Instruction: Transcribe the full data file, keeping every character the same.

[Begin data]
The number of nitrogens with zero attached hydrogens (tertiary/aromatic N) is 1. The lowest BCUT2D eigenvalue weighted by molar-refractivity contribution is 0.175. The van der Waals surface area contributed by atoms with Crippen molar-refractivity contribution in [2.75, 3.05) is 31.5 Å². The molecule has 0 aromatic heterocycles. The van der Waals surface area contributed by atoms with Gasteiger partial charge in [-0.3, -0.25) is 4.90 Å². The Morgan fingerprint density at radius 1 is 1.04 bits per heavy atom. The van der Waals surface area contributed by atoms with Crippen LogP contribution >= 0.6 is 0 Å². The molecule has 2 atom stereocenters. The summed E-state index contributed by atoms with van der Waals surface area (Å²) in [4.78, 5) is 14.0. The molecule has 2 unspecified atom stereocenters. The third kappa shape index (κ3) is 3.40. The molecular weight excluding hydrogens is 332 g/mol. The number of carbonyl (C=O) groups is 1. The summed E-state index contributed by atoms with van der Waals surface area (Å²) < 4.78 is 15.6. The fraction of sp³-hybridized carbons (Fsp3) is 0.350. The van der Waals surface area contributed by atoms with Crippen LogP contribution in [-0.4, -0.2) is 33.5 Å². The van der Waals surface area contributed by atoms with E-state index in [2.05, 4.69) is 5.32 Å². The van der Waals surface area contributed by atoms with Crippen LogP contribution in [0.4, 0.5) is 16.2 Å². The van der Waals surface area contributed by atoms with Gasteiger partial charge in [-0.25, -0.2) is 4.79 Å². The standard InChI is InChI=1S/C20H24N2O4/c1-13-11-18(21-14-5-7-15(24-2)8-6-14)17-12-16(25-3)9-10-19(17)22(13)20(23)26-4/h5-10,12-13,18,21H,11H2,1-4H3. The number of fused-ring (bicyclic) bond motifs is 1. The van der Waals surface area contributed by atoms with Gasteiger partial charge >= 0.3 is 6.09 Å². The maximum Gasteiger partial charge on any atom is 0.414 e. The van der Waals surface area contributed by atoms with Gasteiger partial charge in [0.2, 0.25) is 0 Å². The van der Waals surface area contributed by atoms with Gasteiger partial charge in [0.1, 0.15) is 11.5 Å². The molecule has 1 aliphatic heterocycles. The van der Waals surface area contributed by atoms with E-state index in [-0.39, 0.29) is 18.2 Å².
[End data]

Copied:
The number of nitrogens with zero attached hydrogens (tertiary/aromatic N) is 1. The lowest BCUT2D eigenvalue weighted by molar-refractivity contribution is 0.175. The van der Waals surface area contributed by atoms with Crippen molar-refractivity contribution in [2.75, 3.05) is 31.5 Å². The molecule has 0 aromatic heterocycles. The van der Waals surface area contributed by atoms with Gasteiger partial charge in [-0.3, -0.25) is 4.90 Å². The Morgan fingerprint density at radius 1 is 1.04 bits per heavy atom. The van der Waals surface area contributed by atoms with Crippen LogP contribution >= 0.6 is 0 Å². The molecule has 2 atom stereocenters. The summed E-state index contributed by atoms with van der Waals surface area (Å²) in [4.78, 5) is 14.0. The molecule has 2 unspecified atom stereocenters. The third kappa shape index (κ3) is 3.40. The molecular weight excluding hydrogens is 332 g/mol. The number of carbonyl (C=O) groups is 1. The summed E-state index contributed by atoms with van der Waals surface area (Å²) < 4.78 is 15.6. The fraction of sp³-hybridized carbons (Fsp3) is 0.350. The van der Waals surface area contributed by atoms with Crippen LogP contribution in [-0.4, -0.2) is 33.5 Å². The van der Waals surface area contributed by atoms with E-state index in [2.05, 4.69) is 5.32 Å². The van der Waals surface area contributed by atoms with Crippen LogP contribution in [0.4, 0.5) is 16.2 Å². The van der Waals surface area contributed by atoms with Gasteiger partial charge in [-0.25, -0.2) is 4.79 Å². The standard InChI is InChI=1S/C20H24N2O4/c1-13-11-18(21-14-5-7-15(24-2)8-6-14)17-12-16(25-3)9-10-19(17)22(13)20(23)26-4/h5-10,12-13,18,21H,11H2,1-4H3. The number of fused-ring (bicyclic) bond motifs is 1. The van der Waals surface area contributed by atoms with Gasteiger partial charge >= 0.3 is 6.09 Å². The maximum Gasteiger partial charge on any atom is 0.414 e. The van der Waals surface area contributed by atoms with Gasteiger partial charge in [0.2, 0.25) is 0 Å². The van der Waals surface area contributed by atoms with Gasteiger partial charge in [0.1, 0.15) is 11.5 Å². The molecule has 1 aliphatic heterocycles. The van der Waals surface area contributed by atoms with E-state index in [-0.39, 0.29) is 18.2 Å².